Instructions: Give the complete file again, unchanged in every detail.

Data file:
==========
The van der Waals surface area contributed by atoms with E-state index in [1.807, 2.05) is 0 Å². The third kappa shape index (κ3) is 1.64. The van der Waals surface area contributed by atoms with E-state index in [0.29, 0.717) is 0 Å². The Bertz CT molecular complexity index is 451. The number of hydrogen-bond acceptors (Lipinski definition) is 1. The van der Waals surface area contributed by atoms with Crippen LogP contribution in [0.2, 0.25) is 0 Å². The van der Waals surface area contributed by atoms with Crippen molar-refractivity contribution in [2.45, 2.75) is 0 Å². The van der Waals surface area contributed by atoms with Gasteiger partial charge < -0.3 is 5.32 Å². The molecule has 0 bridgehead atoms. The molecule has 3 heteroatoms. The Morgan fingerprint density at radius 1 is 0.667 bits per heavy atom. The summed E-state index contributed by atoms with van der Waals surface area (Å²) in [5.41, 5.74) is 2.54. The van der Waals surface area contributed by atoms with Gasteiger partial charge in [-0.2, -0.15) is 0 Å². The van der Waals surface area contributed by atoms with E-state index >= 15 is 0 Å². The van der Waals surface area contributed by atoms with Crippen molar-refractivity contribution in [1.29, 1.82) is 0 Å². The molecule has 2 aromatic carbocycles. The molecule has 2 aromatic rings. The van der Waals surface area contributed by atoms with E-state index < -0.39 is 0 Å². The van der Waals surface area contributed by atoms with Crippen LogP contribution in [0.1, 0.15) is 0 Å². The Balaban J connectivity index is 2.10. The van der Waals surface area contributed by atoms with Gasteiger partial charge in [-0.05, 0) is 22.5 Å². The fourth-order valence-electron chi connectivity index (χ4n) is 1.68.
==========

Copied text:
The van der Waals surface area contributed by atoms with E-state index in [1.807, 2.05) is 0 Å². The third kappa shape index (κ3) is 1.64. The van der Waals surface area contributed by atoms with E-state index in [0.29, 0.717) is 0 Å². The Bertz CT molecular complexity index is 451. The number of hydrogen-bond acceptors (Lipinski definition) is 1. The van der Waals surface area contributed by atoms with Crippen LogP contribution in [0.2, 0.25) is 0 Å². The van der Waals surface area contributed by atoms with Crippen molar-refractivity contribution in [2.45, 2.75) is 0 Å². The van der Waals surface area contributed by atoms with Gasteiger partial charge < -0.3 is 5.32 Å². The molecule has 0 bridgehead atoms. The molecule has 3 heteroatoms. The Morgan fingerprint density at radius 1 is 0.667 bits per heavy atom. The summed E-state index contributed by atoms with van der Waals surface area (Å²) in [5.41, 5.74) is 2.54. The van der Waals surface area contributed by atoms with Gasteiger partial charge in [-0.2, -0.15) is 0 Å². The van der Waals surface area contributed by atoms with E-state index >= 15 is 0 Å². The van der Waals surface area contributed by atoms with Crippen molar-refractivity contribution in [1.29, 1.82) is 0 Å². The molecule has 2 aromatic carbocycles. The molecule has 2 aromatic rings. The van der Waals surface area contributed by atoms with E-state index < -0.39 is 0 Å². The van der Waals surface area contributed by atoms with Crippen LogP contribution in [0.1, 0.15) is 0 Å². The Balaban J connectivity index is 2.10. The van der Waals surface area contributed by atoms with Gasteiger partial charge in [-0.05, 0) is 22.5 Å². The fourth-order valence-electron chi connectivity index (χ4n) is 1.68.